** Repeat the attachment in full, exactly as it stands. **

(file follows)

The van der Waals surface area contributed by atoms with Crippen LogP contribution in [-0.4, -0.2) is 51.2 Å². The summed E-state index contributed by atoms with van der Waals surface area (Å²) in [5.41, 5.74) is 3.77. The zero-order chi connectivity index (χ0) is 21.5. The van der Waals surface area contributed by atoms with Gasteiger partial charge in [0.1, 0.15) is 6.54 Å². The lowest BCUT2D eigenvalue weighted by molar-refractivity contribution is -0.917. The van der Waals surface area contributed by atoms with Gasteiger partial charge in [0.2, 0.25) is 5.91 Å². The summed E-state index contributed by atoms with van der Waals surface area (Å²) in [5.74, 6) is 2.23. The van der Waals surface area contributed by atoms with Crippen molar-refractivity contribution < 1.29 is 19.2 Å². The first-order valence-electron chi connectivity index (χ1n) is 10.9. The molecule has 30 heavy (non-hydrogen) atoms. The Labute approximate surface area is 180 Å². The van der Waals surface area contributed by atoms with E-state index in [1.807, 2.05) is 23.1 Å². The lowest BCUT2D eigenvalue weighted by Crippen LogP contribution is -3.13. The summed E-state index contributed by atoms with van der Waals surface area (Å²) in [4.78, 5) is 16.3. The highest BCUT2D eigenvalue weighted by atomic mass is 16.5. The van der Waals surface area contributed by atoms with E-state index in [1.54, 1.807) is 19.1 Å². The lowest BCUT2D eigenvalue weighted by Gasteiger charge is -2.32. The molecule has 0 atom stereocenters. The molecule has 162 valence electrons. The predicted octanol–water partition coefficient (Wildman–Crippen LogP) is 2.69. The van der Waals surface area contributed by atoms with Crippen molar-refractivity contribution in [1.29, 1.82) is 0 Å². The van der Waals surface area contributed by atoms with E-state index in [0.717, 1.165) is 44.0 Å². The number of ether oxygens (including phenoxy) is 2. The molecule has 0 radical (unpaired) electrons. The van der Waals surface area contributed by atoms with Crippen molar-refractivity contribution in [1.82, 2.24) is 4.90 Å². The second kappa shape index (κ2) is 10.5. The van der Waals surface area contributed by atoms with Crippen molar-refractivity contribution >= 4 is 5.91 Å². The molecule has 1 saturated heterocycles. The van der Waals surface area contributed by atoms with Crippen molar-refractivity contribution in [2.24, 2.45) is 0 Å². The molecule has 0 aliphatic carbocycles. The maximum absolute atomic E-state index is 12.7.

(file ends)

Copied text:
The van der Waals surface area contributed by atoms with Crippen LogP contribution in [-0.4, -0.2) is 51.2 Å². The summed E-state index contributed by atoms with van der Waals surface area (Å²) in [5.41, 5.74) is 3.77. The zero-order chi connectivity index (χ0) is 21.5. The van der Waals surface area contributed by atoms with Gasteiger partial charge in [0.1, 0.15) is 6.54 Å². The lowest BCUT2D eigenvalue weighted by molar-refractivity contribution is -0.917. The van der Waals surface area contributed by atoms with Gasteiger partial charge in [0.2, 0.25) is 5.91 Å². The summed E-state index contributed by atoms with van der Waals surface area (Å²) in [5.74, 6) is 2.23. The van der Waals surface area contributed by atoms with Crippen molar-refractivity contribution < 1.29 is 19.2 Å². The first-order valence-electron chi connectivity index (χ1n) is 10.9. The molecule has 30 heavy (non-hydrogen) atoms. The Labute approximate surface area is 180 Å². The van der Waals surface area contributed by atoms with E-state index in [1.807, 2.05) is 23.1 Å². The lowest BCUT2D eigenvalue weighted by Crippen LogP contribution is -3.13. The summed E-state index contributed by atoms with van der Waals surface area (Å²) in [4.78, 5) is 16.3. The highest BCUT2D eigenvalue weighted by atomic mass is 16.5. The van der Waals surface area contributed by atoms with E-state index in [1.54, 1.807) is 19.1 Å². The lowest BCUT2D eigenvalue weighted by Gasteiger charge is -2.32. The molecule has 0 atom stereocenters. The molecule has 162 valence electrons. The predicted octanol–water partition coefficient (Wildman–Crippen LogP) is 2.69. The van der Waals surface area contributed by atoms with Crippen molar-refractivity contribution in [1.29, 1.82) is 0 Å². The van der Waals surface area contributed by atoms with E-state index in [0.717, 1.165) is 44.0 Å². The number of ether oxygens (including phenoxy) is 2. The molecule has 0 radical (unpaired) electrons. The van der Waals surface area contributed by atoms with Crippen molar-refractivity contribution in [1.82, 2.24) is 4.90 Å². The second kappa shape index (κ2) is 10.5. The van der Waals surface area contributed by atoms with Crippen molar-refractivity contribution >= 4 is 5.91 Å². The molecule has 1 saturated heterocycles. The van der Waals surface area contributed by atoms with Crippen molar-refractivity contribution in [2.24, 2.45) is 0 Å². The molecule has 0 aliphatic carbocycles. The maximum absolute atomic E-state index is 12.7.